B1: Submit
Date: Wednesday, October 18, 2000

S1

Dr. Irene, I am confused, hurt and sad, because I believe I am guilty of over-withdrawing and hurting my boyfriend. He was abusive to me, but when once when after speaking to his sister, things came up and I told her I believed he was cheating via the internet. Then I left the house and went to a relatives, ON A HOLIDAY when his sister and husband were visiting us. He of course, got very angry. Now I see I was wrong. Should I go to counseling with him? He was ordered by the court to go to therapy when he hit me two months ago.

B1: Submit
Date: Saturday, July 21, 2001

S1

i am a verbaly abused woman. my name is maya and i have been a victim for far too long. i feel sad and cry reading this story. my pain is so deep that i wonder if i will be healed. the man that has abused me is in total denial. i am just playing his game til i can get out from his financial security. i have been lying to myself for so long about the abuse. iam stepping forward and i filed for divorce!! it is not an easy road to go down. he wants complete control of our three young children. i am scared for my lids and myself. tho this decision to leave him is the best for all of us. i feel quite confident on my choice to leave the realtionship. i feel for all of you who hurt. write me mbp1976@yahoo.com maya

B1: Submit
Date: Wednesday, August 22, 2001

S1

I just want to say this page had just the information I needed to verify that I have finally arrived at a comfort level with the fact that my self is where my soul lives, and violations are no longer allowed. Thanks for this website. Joan

B1: Submit
Date: Thursday, December 27, 2001

S1

B1: Submit
Date: Sunday, June 23, 2002

S1

Excellent article. There is an enormous need for clarification on the difference btw self and ego (hardly anything written on the net). Thank you ! Only, I felt the article touches too many extremely important subjects at the same time, so I'm left wanting to know about each more in detail: how to differentiate btw ego and self in myself, the pity pot, focusing on the positive, self-integrity.

If you can refer me to more sources on the a/m subjects, I'll be really grateful. laurar@bezeqint.net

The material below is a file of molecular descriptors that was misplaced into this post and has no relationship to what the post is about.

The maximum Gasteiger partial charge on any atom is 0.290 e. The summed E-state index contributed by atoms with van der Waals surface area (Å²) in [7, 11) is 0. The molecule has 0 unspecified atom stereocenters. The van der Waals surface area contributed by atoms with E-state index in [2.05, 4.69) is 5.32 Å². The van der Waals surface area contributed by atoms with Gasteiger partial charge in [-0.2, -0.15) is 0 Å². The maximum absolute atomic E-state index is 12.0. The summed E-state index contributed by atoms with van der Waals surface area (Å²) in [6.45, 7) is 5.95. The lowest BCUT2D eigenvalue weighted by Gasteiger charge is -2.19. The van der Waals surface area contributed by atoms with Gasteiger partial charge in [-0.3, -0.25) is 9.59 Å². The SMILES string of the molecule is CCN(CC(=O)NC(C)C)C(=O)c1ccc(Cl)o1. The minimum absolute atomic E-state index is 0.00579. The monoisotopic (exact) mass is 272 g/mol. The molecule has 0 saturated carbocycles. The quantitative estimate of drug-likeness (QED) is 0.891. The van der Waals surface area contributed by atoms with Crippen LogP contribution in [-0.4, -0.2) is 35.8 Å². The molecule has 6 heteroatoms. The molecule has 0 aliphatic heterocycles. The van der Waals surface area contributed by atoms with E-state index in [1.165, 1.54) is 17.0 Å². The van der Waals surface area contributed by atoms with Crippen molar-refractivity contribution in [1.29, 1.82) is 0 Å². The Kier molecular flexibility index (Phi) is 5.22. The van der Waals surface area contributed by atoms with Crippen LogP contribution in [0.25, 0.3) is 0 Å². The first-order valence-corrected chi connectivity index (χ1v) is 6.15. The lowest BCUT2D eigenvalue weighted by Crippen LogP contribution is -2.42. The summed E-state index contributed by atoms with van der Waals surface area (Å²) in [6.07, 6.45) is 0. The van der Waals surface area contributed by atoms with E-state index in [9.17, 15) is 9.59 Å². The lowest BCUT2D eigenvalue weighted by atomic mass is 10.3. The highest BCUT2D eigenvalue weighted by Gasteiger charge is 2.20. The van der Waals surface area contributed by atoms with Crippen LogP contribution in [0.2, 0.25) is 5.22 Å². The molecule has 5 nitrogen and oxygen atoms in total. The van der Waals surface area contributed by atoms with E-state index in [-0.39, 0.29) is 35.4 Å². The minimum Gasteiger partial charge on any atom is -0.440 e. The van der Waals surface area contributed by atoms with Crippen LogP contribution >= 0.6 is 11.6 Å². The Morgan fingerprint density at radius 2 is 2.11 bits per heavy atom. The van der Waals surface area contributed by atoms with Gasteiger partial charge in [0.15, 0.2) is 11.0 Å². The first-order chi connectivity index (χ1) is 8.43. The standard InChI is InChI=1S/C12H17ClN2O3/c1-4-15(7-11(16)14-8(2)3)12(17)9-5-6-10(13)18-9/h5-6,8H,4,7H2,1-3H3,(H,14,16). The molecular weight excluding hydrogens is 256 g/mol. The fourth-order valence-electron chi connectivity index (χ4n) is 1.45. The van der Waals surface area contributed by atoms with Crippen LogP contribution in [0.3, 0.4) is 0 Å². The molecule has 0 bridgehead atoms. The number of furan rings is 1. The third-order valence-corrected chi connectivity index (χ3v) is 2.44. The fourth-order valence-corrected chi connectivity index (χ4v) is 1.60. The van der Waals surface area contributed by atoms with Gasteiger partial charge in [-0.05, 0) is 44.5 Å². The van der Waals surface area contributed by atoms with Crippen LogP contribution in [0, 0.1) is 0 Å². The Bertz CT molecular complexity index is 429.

A question: Are we being inconsiderate and mean if a friend's ego is shattered by our communicating what we think are their hidden motives in a given situation? E.g.: "when you say you usually don't have time to see me, you're actually saying I'm a low priority in your life."

B1: Submit
Date: Monday, July 01, 2002

S1

My goodness! this has helped me so much. So refreshing to read. Thanks so much.

B1: Submit
Date: Saturday, January 25, 2003

S1

You could change Gina's name to be mine. I also had a very abuse family. And I have been with a very verbally and emotional abusive husband for 35 years. I always retreat to be by myself, sometimes I haven't spoken to my husband for months at a time. I moved out for 6 months three years ago, and I moved out again 10 months ago. I have been reading everything I can get my hands on trying to understand, but my husband is not a willing spirit. He thinks that if I could get my head on straight, everything would be fine. He even told me he forgot my birthday a couple of days before my birthday got here and then accused me of always having to be the center of attention when I told him how hurt I was. He didn't even acknowledge Christmas this past year. I have told him I think he is abusive and he tells me that I am too controling. I graduated from college cum laude when I was in my 40's and he wouldn't attend my graduation, so neither did I. Sometimes I wonder which of us is the sicker one. Thanks for listening, Kathy